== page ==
Is It Time For KV To Scale Back?
I have been following this sport for a long time – over forty-five years to be exact. I was six years old, when I saw Jim Clark take the checkered flag at my first race – the 1965 Indianapolis 500. I’m one of the few people to be as young as I am; that can say they saw roadsters, including Novi’s, race at Indianapolis. I don’t necessarily say that to brag, since I’m not particularly overjoyed at the prospect of turning fifty-two next month – but I guess it beats the alternative. No, I say that just to make the point that I have been following this sport very closely, for a very long time.
In all that time, I’m not sure I’ve ever seen a team endure as much carnage in a single season as KV Racing Technology has for the 2010 IZOD IndyCar Season. In all honesty, I’ve lost count of how many crashes the team has dealt with. My best guess is that after Chicago, they are now up to thirty-one crashes for the season. After fourteen races, that averages about 2.2 crashes per race weekend for the team. The carnage continued this past Saturday night at Chicago when EJ Viso clipped his teammate, Takuma Sato leaving his pit on lap 80. Neither driver seemed willing to accept blame afterwards.
That’s been part of the problem; no one ever seems to be at fault in any of these mishaps. Granted, there have been a few cases when a KV driver was not at fault, such as when Hideki Mutoh took out Sato at Kansas. But by and large, most of the blame lands squarely on a KV driver, even when more than one KV driver is involved in the same accident like Saturday night’s pit incident.
How did it get this way? This team should not be a laughing stock, but it is quickly becoming a predictable punch line among fans. This is a good team led by very capable people. When they came over as a “transition team” in 2008 during the Champ Car merger, they were tabbed by many as the Champ Car team most likely to win a race that season. It didn’t happen in IRL equipment – only in the DP-01 in the Champ car finale at Long Beach. The honor of winning an IRL race went to Newman/Haas as their drivers won two races that season. Still, the tandem of Will Power and Oriole Servia looked to be formidable. One was a savvy veteran, the other was an up and comer with very obvious potential.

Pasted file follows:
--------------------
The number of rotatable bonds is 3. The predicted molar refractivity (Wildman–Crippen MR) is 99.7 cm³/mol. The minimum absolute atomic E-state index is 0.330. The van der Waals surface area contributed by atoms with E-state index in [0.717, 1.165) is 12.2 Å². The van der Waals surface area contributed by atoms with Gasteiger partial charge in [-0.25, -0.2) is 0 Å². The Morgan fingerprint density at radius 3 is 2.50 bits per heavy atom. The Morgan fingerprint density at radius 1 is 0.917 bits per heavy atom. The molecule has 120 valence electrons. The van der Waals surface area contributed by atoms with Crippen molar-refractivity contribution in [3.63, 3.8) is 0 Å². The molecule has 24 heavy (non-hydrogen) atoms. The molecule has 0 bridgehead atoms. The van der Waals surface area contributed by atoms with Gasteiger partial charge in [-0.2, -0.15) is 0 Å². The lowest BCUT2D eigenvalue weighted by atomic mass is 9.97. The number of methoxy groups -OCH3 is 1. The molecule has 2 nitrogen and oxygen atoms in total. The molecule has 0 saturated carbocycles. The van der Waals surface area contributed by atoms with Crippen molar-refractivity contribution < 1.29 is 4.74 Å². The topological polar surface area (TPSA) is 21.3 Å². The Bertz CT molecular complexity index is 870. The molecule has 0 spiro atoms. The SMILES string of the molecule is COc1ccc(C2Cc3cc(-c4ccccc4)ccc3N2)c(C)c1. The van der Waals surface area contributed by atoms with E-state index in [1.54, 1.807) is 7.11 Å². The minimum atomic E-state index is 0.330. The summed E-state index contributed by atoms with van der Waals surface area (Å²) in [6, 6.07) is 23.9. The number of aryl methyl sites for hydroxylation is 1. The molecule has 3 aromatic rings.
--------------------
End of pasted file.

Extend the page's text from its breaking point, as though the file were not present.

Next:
The genesis of this team goes back to the mid-nineties when PacWest Racing was formed. Their first full season in CART was in 1994 and featured journeyman driver Dominic Dobson and rookie Scott Sharp. PacWest employed the services of many future and former stars. Danny Sullivan closed out his career with the team, while Mauricio Gugelmin had his best years with PacWest. They also featured drivers such as Mark Blundell, Teo Fabi and even rookie Scott Dixon, who scored the final victory for PacWest at Nazareth in 2001. Their owner, Bruce McCaw, suffered financial problems and the team closed down midway through the 2002 CART season.
Kevin Kalkhoven and Craig Pollack purchased the PacWest assets prior to the 2003 CART season and renamed the team PK Racing. For 2004, Craig Pollack was out, but was replaced by Dan Pettit and driver Jimmy Vasser, who was nearing the end of his driving days and was planning the next stage of his racing career. The team name changed to PKV Racing. It was also at this time that Kalkhoven went into a partnership with Paul Gentilozzi and Gerry Forsythe in a successful effort to outbid Tony George to purchase CART’s assets out of bankruptcy. The three men ran the Champ car World Series under the banner of OWRS, while also operating their own respective teams in the series.
The fledgling PKV team finally won its first race at Portland in 2005, with Cristiano da Matta in the cockpit. For 2006, Vasser retired from driving after Long Beach. The team fielded cars for Servia as well as rookie Katherine Legge. The team’s 2007 results were as forgettable as their driver lineup of Neel Jani and Tristan Gommendy. But 2008 looked as if it would be their year with the Servia and Power combination – that is until the open-wheel unification took place. Suddenly, they were faced with unfamiliar cars, engines, tracks and rules. Yet the driver lineup, as well as their ownership group, made them the favorites to be one of the breakout teams of the Champ Car bunch.